Day, was and still is a national holiday. Most all of those who participated in the project
of lugging the parts of the cross to the top of the mountain and assembling it worked in
the mines, and so they would have the day off from work, but with a catch. During the
early years when I was there May Day was taken very seriously. In the morning there
was always a lengthy parade which included civil officials, police, store owners, school
children, and of course the bulk of the parade was composed of the many miners. A live
band with drums set the pace of the march. The parade usually ended in the plaza
where short speeches were given. At night there would always be a dance. The
disillusion with Communism and the closing of the mines in La Esmeralda occurred at
the same time. May Day began to lose its luster, and by the time I left La Esmeralda in
2000 the celebration of May Day was now very low key.
Even though all the miners had the day off, it was expected that every last one
would be in the parade, and if they attended, they would receive the day’s wage. For a
good enough reason a miner could ask to be excused from the parade. And to help take
the cross to the top of the mountain, where it would become sort of a jewel for La
Esmeralda, was as good a reason as any.
Dr. Lupe told me that when his father had arranged to place the wooden cross on
the mountain, the crew took the route through Sierra Mojada where the mountain is a
few hundred feet lower, and the ascent is less steep. The terrain though, all along the
top of the mountain, is still rough and difficult, and is a traverse of about two miles which
takes several hours more of time. So it was decided to make a direct assault by a route
well known to almost everyone. The evening before the assent all the part of the cross
were taken in my 4x4 Jeep pickup to the highest point accessible. There was an old
abandoned trail to a shaft that had been used as a vent. This saved a couple hundred of
the nearly three thousand vertical feet to the top of the mountain.
I noticed that Margarito Carlos was not in the group for making the assault. I went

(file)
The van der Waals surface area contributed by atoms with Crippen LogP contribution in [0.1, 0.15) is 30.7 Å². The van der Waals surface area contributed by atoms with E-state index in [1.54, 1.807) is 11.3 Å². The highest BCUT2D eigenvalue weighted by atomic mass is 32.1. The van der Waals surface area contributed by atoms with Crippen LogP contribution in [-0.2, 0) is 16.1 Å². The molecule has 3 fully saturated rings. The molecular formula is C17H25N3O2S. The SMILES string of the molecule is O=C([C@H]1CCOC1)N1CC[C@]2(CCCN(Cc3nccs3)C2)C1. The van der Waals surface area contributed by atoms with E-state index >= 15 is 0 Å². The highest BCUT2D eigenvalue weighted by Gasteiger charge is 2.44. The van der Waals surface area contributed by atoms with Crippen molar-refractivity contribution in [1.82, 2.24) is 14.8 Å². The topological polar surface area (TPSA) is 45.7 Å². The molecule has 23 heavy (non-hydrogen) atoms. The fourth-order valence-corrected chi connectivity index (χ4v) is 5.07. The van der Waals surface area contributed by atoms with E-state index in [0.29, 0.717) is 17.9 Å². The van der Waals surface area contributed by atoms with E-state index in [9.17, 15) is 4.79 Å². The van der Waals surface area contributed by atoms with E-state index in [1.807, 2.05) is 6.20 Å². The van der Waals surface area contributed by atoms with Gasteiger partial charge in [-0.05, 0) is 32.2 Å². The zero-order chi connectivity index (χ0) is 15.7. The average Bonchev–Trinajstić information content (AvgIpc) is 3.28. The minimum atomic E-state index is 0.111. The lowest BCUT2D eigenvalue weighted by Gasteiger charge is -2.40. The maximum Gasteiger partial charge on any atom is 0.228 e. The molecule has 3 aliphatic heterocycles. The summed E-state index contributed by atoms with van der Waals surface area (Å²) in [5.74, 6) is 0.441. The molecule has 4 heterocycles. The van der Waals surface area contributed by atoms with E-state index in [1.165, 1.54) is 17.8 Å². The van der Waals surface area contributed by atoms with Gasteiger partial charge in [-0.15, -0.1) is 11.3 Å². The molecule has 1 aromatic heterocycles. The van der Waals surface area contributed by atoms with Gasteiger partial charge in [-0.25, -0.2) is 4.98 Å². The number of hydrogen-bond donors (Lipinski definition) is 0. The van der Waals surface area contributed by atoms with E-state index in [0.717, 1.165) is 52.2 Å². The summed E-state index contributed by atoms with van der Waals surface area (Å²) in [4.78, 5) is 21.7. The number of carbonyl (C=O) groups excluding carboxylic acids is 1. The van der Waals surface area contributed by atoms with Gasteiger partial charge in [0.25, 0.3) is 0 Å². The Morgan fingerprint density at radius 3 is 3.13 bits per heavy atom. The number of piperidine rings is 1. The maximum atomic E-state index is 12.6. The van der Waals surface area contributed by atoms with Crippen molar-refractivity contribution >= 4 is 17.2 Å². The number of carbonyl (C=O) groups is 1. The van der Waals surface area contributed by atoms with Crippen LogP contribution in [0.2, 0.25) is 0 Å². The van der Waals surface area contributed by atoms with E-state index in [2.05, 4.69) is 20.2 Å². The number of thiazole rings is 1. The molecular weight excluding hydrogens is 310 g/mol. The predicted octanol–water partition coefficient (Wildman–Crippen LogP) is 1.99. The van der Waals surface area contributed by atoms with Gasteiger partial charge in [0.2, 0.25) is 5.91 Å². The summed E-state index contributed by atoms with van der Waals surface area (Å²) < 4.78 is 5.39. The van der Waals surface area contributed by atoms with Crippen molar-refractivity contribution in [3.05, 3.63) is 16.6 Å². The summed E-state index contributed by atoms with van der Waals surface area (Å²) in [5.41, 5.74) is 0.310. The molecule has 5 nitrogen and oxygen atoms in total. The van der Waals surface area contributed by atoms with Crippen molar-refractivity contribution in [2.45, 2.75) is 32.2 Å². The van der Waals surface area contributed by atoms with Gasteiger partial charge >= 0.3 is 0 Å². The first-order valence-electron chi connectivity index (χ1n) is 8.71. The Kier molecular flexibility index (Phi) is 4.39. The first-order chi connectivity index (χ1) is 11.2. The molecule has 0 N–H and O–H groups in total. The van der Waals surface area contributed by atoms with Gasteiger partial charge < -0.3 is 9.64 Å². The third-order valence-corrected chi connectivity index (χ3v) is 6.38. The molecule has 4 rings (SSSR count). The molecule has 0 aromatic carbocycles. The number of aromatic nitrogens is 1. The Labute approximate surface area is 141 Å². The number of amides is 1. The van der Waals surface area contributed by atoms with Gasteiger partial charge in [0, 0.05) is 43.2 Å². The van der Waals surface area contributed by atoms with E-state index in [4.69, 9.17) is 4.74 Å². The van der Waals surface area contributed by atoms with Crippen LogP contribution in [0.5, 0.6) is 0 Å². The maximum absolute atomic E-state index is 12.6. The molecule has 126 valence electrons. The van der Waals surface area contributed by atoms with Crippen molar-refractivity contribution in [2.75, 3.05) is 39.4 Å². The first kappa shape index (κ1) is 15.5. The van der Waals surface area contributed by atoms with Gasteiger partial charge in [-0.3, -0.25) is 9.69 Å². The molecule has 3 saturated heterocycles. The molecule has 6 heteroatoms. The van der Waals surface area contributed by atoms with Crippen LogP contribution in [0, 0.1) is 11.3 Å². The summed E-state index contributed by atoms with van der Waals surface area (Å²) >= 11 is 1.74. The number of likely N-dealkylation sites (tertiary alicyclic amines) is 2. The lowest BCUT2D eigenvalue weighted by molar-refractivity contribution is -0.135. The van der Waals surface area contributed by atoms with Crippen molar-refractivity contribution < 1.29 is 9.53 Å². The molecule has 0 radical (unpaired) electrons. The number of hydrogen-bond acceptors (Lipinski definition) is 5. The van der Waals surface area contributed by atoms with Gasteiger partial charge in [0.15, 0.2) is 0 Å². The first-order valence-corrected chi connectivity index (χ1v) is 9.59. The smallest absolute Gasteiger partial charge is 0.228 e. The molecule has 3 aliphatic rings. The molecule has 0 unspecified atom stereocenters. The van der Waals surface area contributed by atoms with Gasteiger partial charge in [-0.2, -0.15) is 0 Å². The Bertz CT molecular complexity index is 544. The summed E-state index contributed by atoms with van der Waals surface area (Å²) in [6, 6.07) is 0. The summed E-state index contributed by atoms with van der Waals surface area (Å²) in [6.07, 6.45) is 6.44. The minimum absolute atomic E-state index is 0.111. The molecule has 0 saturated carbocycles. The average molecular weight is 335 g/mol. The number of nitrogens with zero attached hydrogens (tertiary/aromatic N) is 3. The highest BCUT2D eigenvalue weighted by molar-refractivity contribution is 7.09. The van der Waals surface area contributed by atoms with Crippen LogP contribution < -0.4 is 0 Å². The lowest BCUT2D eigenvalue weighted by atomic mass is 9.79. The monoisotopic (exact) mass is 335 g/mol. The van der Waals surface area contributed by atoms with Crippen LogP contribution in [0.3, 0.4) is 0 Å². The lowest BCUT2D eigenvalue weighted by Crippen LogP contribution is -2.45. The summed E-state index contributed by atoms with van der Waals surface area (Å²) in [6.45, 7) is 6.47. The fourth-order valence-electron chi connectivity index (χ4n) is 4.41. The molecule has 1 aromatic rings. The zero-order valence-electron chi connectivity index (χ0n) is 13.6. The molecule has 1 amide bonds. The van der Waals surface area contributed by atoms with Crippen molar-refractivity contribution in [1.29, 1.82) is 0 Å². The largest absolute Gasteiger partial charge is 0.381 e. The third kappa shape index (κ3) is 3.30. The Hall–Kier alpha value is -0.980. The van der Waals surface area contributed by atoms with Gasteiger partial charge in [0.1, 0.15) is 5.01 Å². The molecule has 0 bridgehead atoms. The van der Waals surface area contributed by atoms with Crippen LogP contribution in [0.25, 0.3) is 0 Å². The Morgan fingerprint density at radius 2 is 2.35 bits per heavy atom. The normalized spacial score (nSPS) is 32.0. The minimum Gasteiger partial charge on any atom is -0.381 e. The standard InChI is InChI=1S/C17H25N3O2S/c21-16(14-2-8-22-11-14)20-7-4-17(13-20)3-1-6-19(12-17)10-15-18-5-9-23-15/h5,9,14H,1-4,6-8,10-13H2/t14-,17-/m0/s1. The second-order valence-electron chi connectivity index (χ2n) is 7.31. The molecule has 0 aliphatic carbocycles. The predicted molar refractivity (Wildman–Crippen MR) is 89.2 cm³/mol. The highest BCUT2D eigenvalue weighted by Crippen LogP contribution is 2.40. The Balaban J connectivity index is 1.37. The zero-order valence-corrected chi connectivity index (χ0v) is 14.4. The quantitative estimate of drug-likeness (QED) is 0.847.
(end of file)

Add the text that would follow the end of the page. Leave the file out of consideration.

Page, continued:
to see him, and he said he was not going along. It is true that his work as a mechanic is
not very demanding; the climb is. I told him that it was he who started the idea, and so
he was committed to seeing it through to the end. Margarito readily acceded.
We assembled at the point of departure at the break of day, each one with his
lunch and canteen of water. Everyone had already decided which piece of the cross he
was going to carry, or what tools he would carry to the top. I carried my lunch, water, and
camera. I do not remember if I had taken along a jacket.
At daybreak the sky was perfectly clear, but before sunrise a small little cloud
started to form at the very top of the mountain. This is not an unusual occurrence, but
still, it was fortuitous. This cloud grew quickly and spread downward. In a matter of an
hour it had spread and descended enough so that we were climbing in cool fog. So
much better than climbing under a hot sun. As were approaching the top, it was actually
chilly to the point of being uncomfortable. This can be seen in some of the pictures.
The picture above was taken at one of the rest stops. There were a number of
these rest stops. It can be seen how steep the climb is. Also note that there are no
shadows. By this time the cloud had expanded considerably.
Margarito, the one with the steel safety helmet, is seen in almost the center of the
picture. Almost for sure the second from the left is don Chuy. I cannot positively identify
any of the others.
The larger plants are creosote bushes. The smaller plants would include
lechugilla and resurrection plants. These latter are called ‘flor de peña’ = ‘rock flower’ in
Spanish. So called because when it rains and the plant unfurls, it resembles a flower. I
have never seen it bloom. Farther up there are stunted cedars; stunted because the
goats and deer nibble on them, and the people cut the branches for Christmas
decorations. On the top I have seen twenty inch cedar stumps. I surmised that the trees